Thursday, August 17, 2006

Porno Leads the Way Again

With the increase in the number of web sites offering videos, the number of copyright suits has increased too. As has been the case from the inception of the VCR, pornography is a significant source of litigation. Here is a recent complaint filed in the Northern District of California by the IO Group, d/b/a Titan Media (a creator of gay male porn) against Veoh Networks (www.veoh.com), a recent entrant into the field. There are direct and third-party claims over the copying and distribution of such works as "Boner," "Detour," "Don't Ask Don't Tell," "Heat," "Island Guradian," "River Patrol," and "SeaMen: Fallen Angel IV." A jury trial has been requested.

4 comments:

Berne Baby, Berne said...

I/O Media has filed many infringement suits in the Northern District of California and appears to be very aggressive about enforcing its copyrights. There are several unpublished opinions that can be found on Pacer that deal with issues typical of trial court litigation such as assessing statutory damages in the context of a default judgment. I have never been involved in an infringement suit involving pornography but I have the impression that claims involving pornographic images tend to be given more respect in court than claims involving nonpornographic images. For example, the opinions involving pornography tend to avoid judgmental comments about the quality or content of the images (e.g., they refrain from disparaging descriptions such as "snapshots") and the judges don't seem to be belittling plaintiffs by saying that they should not be bothering them with "small claims (that shouldn't be heard in federal court)" or characterizing them as money grabbers because they maintain they are entitled to statutory damages on a per work basis. I am not suggesting that federal courts are pandering to pornographers, but I sometimes wonder whether judges are more condescending to parties in the pornography industry in order to avoid being perceived as prudes.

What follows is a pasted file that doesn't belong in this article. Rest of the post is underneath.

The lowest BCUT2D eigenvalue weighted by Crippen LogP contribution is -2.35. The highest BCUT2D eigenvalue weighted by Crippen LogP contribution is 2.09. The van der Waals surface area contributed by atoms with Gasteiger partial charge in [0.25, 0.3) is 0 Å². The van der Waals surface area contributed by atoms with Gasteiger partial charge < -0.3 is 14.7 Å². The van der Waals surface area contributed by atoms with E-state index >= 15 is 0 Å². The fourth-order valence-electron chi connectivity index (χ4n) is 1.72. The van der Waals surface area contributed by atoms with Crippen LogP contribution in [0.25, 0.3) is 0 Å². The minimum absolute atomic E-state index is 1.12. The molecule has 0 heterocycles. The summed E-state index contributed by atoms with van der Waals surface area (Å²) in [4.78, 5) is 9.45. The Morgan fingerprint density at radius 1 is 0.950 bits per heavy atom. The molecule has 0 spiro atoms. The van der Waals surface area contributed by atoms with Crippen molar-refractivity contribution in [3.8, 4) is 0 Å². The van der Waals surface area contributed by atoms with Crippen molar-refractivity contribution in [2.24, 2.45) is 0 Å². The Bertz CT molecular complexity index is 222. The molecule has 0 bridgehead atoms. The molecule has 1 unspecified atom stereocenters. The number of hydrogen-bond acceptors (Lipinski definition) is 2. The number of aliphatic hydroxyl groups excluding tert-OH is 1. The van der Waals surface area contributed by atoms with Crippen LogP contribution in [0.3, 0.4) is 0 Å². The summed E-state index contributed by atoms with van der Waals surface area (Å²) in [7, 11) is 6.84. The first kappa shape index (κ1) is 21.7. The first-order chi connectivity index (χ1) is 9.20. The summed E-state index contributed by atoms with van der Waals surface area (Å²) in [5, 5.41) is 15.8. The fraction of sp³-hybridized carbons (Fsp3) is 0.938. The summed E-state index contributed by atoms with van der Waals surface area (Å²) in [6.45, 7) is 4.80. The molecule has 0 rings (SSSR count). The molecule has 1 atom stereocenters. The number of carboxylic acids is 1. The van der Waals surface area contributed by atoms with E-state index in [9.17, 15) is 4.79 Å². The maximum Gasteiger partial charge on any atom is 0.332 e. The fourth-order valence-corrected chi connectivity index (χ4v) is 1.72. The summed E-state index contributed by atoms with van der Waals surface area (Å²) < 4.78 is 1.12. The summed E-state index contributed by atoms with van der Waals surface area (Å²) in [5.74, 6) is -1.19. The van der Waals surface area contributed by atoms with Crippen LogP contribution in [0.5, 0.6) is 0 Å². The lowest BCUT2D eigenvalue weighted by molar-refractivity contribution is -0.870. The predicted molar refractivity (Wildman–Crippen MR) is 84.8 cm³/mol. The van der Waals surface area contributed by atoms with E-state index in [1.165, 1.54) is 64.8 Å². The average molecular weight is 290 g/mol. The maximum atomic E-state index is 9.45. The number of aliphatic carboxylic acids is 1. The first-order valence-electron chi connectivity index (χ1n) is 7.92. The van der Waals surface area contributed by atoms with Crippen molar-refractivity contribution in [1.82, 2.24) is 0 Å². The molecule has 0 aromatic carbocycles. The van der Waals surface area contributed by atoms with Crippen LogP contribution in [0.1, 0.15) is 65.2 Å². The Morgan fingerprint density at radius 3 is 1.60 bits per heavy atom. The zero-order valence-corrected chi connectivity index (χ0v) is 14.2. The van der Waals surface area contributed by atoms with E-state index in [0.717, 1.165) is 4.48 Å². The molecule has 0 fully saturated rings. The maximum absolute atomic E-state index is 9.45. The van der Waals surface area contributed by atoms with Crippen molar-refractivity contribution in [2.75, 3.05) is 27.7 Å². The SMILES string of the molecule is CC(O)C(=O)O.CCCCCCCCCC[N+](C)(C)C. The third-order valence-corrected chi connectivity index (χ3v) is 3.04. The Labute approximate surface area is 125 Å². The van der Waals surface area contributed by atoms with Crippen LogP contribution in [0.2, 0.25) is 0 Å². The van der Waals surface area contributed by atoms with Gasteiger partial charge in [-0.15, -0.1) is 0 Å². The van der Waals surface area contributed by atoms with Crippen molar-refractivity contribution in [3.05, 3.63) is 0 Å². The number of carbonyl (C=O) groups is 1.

William Patry said...

I haven't litigated any of these, but in the past, in fair use cases, courts were quite "judgmental" about obscene uses.

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The link at "here" doesn't work.

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